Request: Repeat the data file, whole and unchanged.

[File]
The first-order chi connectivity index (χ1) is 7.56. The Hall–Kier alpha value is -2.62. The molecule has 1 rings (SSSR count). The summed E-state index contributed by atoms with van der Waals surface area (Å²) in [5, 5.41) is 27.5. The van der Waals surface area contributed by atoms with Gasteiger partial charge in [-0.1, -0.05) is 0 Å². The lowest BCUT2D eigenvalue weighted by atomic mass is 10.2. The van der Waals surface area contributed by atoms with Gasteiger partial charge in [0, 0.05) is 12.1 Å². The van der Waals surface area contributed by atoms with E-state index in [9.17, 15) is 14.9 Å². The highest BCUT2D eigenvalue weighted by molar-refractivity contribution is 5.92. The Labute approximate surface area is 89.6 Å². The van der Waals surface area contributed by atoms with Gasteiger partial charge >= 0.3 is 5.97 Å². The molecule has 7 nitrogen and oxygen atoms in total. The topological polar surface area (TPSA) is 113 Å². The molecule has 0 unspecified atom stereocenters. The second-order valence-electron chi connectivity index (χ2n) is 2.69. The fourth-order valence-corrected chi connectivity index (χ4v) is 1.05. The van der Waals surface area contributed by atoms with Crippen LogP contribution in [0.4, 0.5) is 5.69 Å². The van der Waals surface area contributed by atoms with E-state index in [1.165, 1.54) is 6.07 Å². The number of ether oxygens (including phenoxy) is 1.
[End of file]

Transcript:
The first-order chi connectivity index (χ1) is 7.56. The Hall–Kier alpha value is -2.62. The molecule has 1 rings (SSSR count). The summed E-state index contributed by atoms with van der Waals surface area (Å²) in [5, 5.41) is 27.5. The van der Waals surface area contributed by atoms with Gasteiger partial charge in [-0.1, -0.05) is 0 Å². The lowest BCUT2D eigenvalue weighted by atomic mass is 10.2. The van der Waals surface area contributed by atoms with Gasteiger partial charge in [0, 0.05) is 12.1 Å². The van der Waals surface area contributed by atoms with E-state index in [9.17, 15) is 14.9 Å². The highest BCUT2D eigenvalue weighted by molar-refractivity contribution is 5.92. The Labute approximate surface area is 89.6 Å². The van der Waals surface area contributed by atoms with Gasteiger partial charge >= 0.3 is 5.97 Å². The molecule has 7 nitrogen and oxygen atoms in total. The topological polar surface area (TPSA) is 113 Å². The molecule has 0 unspecified atom stereocenters. The second-order valence-electron chi connectivity index (χ2n) is 2.69. The fourth-order valence-corrected chi connectivity index (χ4v) is 1.05. The van der Waals surface area contributed by atoms with Crippen LogP contribution in [0.4, 0.5) is 5.69 Å². The van der Waals surface area contributed by atoms with E-state index in [1.165, 1.54) is 6.07 Å². The number of ether oxygens (including phenoxy) is 1.